BOSTON – Sunday, March 15, 2020 - Today, Mayor Martin J. Walsh announced the Boston Public Health Commission (BPHC) is declaring a public health emergency in the City of Boston due to the Coronavirus Disease 2019 (COVID-19) pandemic. This is a progressive step in line with the Boston Public Health Commission’s COVID-19 Response Plan that allows BPHC the authority to increase the availability of staff and resources, and enhance reporting, information and resource sharing among Boston’s health and medical community.
DOCUMENT: Read the Declaration of Public Health Emergency
“The health and safety of each and every Boston resident is our first priority. At this point, we are undoubtedly experiencing a public health emergency in the City of Boston, and it is clear that we need to activate every tool at our disposal,” said Mayor Walsh. “This declaration will enable us to activate and deploy all the public health resources and personnel necessary to meet the needs of the moment.”
The declaration is an essential step to respond to and mitigate the spread of COVID-19 and to protect the health and wellbeing of Boston’s residents. This response requires an all hands-on approach and calls for heightened coordination across BPHC’s bureaus and programs, City departments and health care partners. Declared public health emergencies can aid cities in seeking additional resources and support from the state and federal government. Within BPHC, the declaration allows for internal personnel and resources to be redirected towards the response effort.
Certain populations, including older adults, anyone with underlying health conditions (such as heart or lung disease or diabetes, anyone with weakened immune systems), and anyone who is pregnant, are at higher risk for serious illness from COVID-19. All residents are urged to practice social distancing (approximately 6 feet away from other people) whenever possible and to continue to wash hands, utilize hand sanitizer and cover coughs and sneezes with a tissue or your inner elbow. Residents should take measures to limit interactions with persons who are at higher risk for COVID-19.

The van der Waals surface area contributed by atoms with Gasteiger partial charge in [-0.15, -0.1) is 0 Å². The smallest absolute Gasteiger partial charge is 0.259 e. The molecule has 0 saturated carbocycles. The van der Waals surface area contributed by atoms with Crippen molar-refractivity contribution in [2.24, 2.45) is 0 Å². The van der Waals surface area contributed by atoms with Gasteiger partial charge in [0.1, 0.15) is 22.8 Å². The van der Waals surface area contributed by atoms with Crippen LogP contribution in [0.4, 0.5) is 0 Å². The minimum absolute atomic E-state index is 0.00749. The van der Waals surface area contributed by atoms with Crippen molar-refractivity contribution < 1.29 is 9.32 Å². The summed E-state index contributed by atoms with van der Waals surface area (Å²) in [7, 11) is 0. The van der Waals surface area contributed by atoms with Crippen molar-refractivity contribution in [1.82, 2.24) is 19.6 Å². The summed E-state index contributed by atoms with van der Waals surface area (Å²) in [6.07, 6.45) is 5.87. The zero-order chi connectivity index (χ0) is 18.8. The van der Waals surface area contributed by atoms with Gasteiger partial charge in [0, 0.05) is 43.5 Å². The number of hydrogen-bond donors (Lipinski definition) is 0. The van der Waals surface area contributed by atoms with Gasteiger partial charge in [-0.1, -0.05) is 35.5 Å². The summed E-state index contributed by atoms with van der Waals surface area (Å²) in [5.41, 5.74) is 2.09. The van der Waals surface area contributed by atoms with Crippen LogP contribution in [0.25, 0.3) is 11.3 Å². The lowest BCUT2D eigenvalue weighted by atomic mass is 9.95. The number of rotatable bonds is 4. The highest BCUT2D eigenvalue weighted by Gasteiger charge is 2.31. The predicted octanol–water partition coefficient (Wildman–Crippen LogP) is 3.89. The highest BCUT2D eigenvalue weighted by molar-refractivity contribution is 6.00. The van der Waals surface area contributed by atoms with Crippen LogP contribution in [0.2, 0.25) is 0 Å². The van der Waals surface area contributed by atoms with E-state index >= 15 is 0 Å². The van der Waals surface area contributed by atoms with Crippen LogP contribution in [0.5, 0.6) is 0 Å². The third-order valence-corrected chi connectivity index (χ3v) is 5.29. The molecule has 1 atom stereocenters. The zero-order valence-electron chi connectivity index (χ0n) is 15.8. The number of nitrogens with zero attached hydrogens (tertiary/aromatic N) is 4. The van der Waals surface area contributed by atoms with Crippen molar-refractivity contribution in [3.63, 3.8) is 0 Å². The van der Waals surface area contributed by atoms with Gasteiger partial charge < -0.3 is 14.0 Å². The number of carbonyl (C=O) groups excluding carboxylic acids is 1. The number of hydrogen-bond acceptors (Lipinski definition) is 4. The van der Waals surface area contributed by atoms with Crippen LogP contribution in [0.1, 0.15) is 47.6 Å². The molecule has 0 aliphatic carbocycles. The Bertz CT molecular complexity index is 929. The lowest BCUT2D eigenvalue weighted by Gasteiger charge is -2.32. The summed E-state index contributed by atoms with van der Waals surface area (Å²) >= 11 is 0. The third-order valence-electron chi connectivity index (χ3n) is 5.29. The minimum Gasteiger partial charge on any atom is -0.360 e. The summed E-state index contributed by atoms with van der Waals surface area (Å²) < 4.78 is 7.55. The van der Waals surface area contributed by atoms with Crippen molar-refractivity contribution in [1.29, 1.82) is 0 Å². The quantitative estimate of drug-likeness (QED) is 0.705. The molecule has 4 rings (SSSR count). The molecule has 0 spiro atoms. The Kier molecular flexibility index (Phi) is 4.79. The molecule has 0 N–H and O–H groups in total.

“The health and wellbeing of Boston’s residents, particularly the most vulnerable, are our top priority as the City’s health department,” stated Rita Nieves. “This declaration will allow us to strengthen our response to this outbreak.”
BPHC has activated its Medical Intelligence Center, which supports coordination across health and medical partners, resource assistance and information sharing. BPHC is working actively with the City’s Office of Emergency Management, to support collaboration across departments and align response efforts.
While most individuals experience only minor symptoms associated with COVID-19, older adults and individuals with underlying medical conditions are at increased risk. As of March 15, 2020, there are 29 cases (confirmed and presumptive positive) of COVID-19 in Boston residents.
Since January, the Boston Public Health Commission and Boston EMS have taken extensive steps to prepare for a potential outbreak of COVID-19. BPHC and Boston EMS have been engaged in daily communications with city, state, federal and community partners, including hospitals, schools and public safety departments to ensure they have the latest information on guidance, best practices and recommendations.
Anyone who thinks they may have COVID-19 is encouraged to call their primary care provider, the Mayor’s Health Line at 617-534-5050 or Mass 211. Please do not call 9-1-1 unless you are experiencing a medical emergency.
BPHC will continue to provide updated information on bphc.org/coronavirus and boston.gov/coronavirus.